Newsflash: NHS England and NHS Improvement publish long awaited Integrated Support and Assurance Process Guidance


NHS England (NHSE) and NHS Improvement (NHSI) published an introduction to the Integrated Support and Assurance Process (ISAP) in November 2016.  This somewhat sparse guidance gave an initial outline to the process and what could be expected but left emerging accountable care systems guessing as to the detail of the process.

This latest guidance provides more detail on the ISAP review process that NHSE and NHSI will undertake, focusing on Key Lines of Enquiry (KLOEs) and with examples of what good looks like.

The process, split into three checkpoints, will involve both commissioners and providers.  NHSE and NHSI will use the checkpoints to “support the commissioner and provider(s) to identify, understand and mitigate as far as possible the risks of the complex contract.” Feedback and recommendations are provided after each checkpoint.  The checkpoints under the ISAP are:

  • Early engagement during the commissioner’s strategy development, usually before market engagement takes place;
  • Checkpoint 1 just before the formal competitive procurement or other selection process begins;
  • Checkpoint 2 when the preferred bidder has been identified but before the contract is signed; and
  • Checkpoint 3 just before the service commences.

NHSE and NHSI intend to “provide a ‘system view’ of the proposals, focusing on what is required to support the successful delivery of complex contracts. Applying the ISAP will help mitigate but not eliminate the risk that is inevitable if a complex contract is to be utilised. It is not about creating barriers to implementation.”

Further detail on the ISAP

The ISAP asks four key questions:

  • Will the service model produce net benefits?
  • Are the provider and commissioner capable of managing the contract and the risk allocated to them?
  • Have the consequences for other providers been thought through?
  • Does the proposed service model merit considering adjustments to the regulatory approach, including the approach to failure?

The ISAP was developed as a result of the failure of the Uniting Care Partnerships contract and therefore testing the robustness of the arrangements with regard to risk and contingency planning in the event of failure will be particularly important.

The ISAP is more likely to apply where:

  • Over 40% of one or more of the commissioners’ allocations is committed to the new contract
  • The contract is longer than the current allocation period set by NHSE
  • There are well established and evidenced shortcomings regarding one or more of the commissioners’ financial or operational performance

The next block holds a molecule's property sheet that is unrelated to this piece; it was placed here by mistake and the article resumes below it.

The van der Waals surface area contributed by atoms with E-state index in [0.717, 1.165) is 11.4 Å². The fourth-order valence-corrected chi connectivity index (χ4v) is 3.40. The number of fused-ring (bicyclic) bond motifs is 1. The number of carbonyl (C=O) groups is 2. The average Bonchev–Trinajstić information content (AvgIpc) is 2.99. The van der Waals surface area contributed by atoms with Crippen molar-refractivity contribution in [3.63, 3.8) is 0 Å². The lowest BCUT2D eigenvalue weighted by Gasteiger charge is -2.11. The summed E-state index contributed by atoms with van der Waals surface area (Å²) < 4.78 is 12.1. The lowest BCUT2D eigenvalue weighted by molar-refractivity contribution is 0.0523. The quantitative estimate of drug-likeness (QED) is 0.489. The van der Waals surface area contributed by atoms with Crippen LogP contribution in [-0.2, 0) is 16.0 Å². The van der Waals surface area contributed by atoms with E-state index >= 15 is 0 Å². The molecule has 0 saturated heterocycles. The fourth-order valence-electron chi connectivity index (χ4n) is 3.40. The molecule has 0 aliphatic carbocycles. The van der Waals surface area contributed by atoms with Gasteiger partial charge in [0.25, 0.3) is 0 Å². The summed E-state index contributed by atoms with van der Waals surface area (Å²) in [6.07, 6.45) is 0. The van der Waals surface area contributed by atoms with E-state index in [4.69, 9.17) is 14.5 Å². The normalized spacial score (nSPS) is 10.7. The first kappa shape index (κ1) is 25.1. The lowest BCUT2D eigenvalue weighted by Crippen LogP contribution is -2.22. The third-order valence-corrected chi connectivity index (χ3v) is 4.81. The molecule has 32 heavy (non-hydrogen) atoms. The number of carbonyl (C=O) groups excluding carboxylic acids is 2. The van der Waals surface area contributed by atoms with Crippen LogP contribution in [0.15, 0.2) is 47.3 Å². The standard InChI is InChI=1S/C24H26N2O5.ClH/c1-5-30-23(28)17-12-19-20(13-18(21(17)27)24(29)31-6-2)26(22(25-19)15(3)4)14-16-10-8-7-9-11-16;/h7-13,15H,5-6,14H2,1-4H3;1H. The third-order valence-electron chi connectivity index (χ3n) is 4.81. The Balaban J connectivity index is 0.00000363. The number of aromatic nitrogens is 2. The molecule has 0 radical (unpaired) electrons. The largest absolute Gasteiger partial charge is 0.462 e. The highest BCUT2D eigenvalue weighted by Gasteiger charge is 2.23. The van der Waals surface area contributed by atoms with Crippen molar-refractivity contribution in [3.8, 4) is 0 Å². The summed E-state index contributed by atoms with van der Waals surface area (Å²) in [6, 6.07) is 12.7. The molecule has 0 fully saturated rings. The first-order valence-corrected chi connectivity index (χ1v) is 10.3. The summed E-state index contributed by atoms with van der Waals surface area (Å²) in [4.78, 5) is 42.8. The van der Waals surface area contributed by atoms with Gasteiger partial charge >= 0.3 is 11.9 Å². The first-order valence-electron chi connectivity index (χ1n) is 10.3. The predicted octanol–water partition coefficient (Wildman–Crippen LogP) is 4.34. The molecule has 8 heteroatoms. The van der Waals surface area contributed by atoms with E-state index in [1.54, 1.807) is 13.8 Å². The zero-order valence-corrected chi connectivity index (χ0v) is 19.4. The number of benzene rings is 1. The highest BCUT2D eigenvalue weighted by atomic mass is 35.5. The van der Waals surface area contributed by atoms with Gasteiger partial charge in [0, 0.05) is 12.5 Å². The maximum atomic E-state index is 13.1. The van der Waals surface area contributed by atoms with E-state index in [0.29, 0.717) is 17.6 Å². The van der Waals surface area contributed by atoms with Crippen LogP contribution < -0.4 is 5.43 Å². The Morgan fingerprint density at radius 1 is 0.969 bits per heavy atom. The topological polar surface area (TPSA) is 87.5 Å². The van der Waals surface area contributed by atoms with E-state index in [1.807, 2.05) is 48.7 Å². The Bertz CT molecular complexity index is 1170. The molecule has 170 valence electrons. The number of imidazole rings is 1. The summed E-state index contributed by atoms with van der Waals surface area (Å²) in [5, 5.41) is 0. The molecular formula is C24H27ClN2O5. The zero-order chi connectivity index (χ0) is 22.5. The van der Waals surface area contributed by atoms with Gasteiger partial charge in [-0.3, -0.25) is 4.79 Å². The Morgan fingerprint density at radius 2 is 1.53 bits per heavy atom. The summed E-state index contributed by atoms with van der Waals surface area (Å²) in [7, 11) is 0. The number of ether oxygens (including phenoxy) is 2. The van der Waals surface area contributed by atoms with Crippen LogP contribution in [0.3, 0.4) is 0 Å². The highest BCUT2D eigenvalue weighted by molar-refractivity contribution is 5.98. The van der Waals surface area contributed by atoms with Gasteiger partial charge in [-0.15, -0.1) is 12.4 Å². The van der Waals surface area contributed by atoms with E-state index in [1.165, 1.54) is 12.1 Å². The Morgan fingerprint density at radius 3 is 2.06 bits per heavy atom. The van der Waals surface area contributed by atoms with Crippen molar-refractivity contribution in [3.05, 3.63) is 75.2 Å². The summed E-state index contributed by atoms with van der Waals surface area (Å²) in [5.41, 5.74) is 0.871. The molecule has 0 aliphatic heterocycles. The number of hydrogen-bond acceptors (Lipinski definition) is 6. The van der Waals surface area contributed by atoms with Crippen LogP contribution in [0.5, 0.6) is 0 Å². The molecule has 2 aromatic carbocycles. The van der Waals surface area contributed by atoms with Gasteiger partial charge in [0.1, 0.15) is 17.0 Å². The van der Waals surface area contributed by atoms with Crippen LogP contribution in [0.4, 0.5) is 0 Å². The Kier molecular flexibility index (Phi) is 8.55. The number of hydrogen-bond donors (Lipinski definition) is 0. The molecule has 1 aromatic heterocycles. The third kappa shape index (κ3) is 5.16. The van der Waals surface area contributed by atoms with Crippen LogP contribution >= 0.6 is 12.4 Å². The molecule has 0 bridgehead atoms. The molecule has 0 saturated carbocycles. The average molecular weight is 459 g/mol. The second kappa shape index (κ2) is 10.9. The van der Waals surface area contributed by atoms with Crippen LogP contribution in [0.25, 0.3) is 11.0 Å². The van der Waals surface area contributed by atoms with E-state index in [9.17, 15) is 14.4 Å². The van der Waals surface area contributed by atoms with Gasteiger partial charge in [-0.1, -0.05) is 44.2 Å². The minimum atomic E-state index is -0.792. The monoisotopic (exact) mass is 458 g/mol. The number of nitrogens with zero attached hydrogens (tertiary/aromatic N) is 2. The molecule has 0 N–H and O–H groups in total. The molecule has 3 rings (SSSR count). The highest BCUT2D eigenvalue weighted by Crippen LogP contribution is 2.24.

• Performance-based income is greater than 4% of total contract value

Whether to apply the ISAP is ultimately at the discretion of NHSE and NHSI and CCGs will need to ensure that they engage with NHSE at an early stage in their planning.

Important take away points

  • Proposals will be given a rating of “red” “amber” or “green”.
  • The Checkpoints 1 and 3 are anticipated to take 1 month, with Checkpoint 2 taking up to 3 months.  The guidance anticipates that procurements will take between 15 to 18 months in total.
  • The ISAP does not apply to alliance arrangements where no new contracting arrangements are being established through a procurement process.
  • NHSI’s transaction review process will apply to both NHS trusts and NHS foundation trusts.  NHSI will continue to apply its Transactions Guidance and carry out any reviews as part of the ISAP.
  • To receive a “green” or “amber” rating at checkpoint 2 of the ISAP an NHS trust or foundation trust must receive an appropriate risk rating under the Transactions Guidance.
  • CCGs moving to a strategic role will need to assure NHSE that their future arrangements are robust and viable and that they continue to deliver their statutory functions effectively.
  • NHSI will not be making an assessment under the ISAP of whether the relevant procurement law has been complied with.

Even where an ISAP rating of green is given, this does not mean that there are no risks, legal or otherwise, and the guidance is clear that commissioners and providers will need to take legal advice.

Hempsons are already advising many emerging accountable care systems nationally and can provide expert advice on contracting, procurement and transactions to commissioners and providers looking to put in place novel and complex arrangements to which the ISAP applies.